Apathy Jack writes:
The Inn At The End Of The World, by Alice Thomas Ellis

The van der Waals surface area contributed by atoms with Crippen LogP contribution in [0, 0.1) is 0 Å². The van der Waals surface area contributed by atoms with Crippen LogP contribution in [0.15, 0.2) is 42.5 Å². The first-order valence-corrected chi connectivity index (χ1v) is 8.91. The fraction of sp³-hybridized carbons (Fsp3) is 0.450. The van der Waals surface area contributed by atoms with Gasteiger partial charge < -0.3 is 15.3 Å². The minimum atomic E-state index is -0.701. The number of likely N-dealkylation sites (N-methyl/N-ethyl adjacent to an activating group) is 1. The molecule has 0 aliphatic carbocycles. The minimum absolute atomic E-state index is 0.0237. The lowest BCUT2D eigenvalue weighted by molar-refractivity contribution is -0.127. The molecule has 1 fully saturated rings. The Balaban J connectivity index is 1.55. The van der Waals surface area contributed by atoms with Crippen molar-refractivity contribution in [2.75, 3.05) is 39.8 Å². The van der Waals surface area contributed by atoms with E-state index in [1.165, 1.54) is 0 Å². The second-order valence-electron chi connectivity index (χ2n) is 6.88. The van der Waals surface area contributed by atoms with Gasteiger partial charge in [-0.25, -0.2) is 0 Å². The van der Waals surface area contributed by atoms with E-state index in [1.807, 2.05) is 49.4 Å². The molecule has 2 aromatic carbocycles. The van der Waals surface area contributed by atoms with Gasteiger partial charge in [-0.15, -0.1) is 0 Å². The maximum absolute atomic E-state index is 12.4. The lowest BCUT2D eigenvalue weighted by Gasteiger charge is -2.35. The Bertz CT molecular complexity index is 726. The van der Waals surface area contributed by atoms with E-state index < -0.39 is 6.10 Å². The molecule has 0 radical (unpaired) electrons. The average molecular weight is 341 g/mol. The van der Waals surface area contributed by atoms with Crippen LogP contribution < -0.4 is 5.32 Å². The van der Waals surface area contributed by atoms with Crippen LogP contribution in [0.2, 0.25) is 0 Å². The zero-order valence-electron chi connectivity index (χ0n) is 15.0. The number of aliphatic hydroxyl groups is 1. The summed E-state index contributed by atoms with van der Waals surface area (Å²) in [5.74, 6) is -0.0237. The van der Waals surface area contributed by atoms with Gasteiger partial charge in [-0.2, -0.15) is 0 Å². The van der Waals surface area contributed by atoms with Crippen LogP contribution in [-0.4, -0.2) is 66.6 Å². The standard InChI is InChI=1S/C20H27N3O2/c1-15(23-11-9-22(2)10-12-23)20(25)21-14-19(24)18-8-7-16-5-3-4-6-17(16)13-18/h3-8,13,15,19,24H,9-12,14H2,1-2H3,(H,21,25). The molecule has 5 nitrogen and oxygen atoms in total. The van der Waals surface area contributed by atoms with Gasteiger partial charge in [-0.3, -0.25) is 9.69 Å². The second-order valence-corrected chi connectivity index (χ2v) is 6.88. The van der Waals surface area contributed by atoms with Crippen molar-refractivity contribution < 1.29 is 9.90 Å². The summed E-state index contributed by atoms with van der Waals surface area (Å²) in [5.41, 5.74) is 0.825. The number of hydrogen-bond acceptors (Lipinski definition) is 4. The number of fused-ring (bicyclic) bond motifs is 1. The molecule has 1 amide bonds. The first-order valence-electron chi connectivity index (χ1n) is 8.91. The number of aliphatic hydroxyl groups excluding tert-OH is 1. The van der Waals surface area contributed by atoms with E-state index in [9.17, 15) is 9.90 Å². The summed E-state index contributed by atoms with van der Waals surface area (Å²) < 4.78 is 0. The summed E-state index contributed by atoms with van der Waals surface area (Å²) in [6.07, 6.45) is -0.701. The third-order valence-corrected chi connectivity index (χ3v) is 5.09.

Harry sat alone in his room long after midnight has passed, trying to make sense of his sorrow. He knew that if you lived long enough you would inevitably, to a greater or lesser extent, become disenchanted with everybody in your life, from your nearest and dearest right down to the amiable newsagent on the corner. All the people in the inn were in the throes of disappointment: that’s why they were here. How fortunate they were, thought Harry. How strangely blessed to have learned that love is an illusion, to have been given time to see its blossoms moulder and spot and not to have had it snatched away from them in perfection. He told himself that if his wife had lived she might now be a false-toothed harridan, sitting up in the bed behind him demanding to know what he thought he was doing staring out of the window like that. His son, if he had lived, might now be a pompous middle-aged man with a plump-wristed wife of his own and a tendency to gout. How peaceful it would be, thought Harry: how painless to have learned to the full that love withers and nothing matters. How pleasant to have realized completely the tedium of life and to have no fear of loss and no pangs of remembrance. That would be the consolation of age, and he had no such solace, for his wife and child had gone in beauty and youth, cheated him of disillusion and left him endlessly bereft.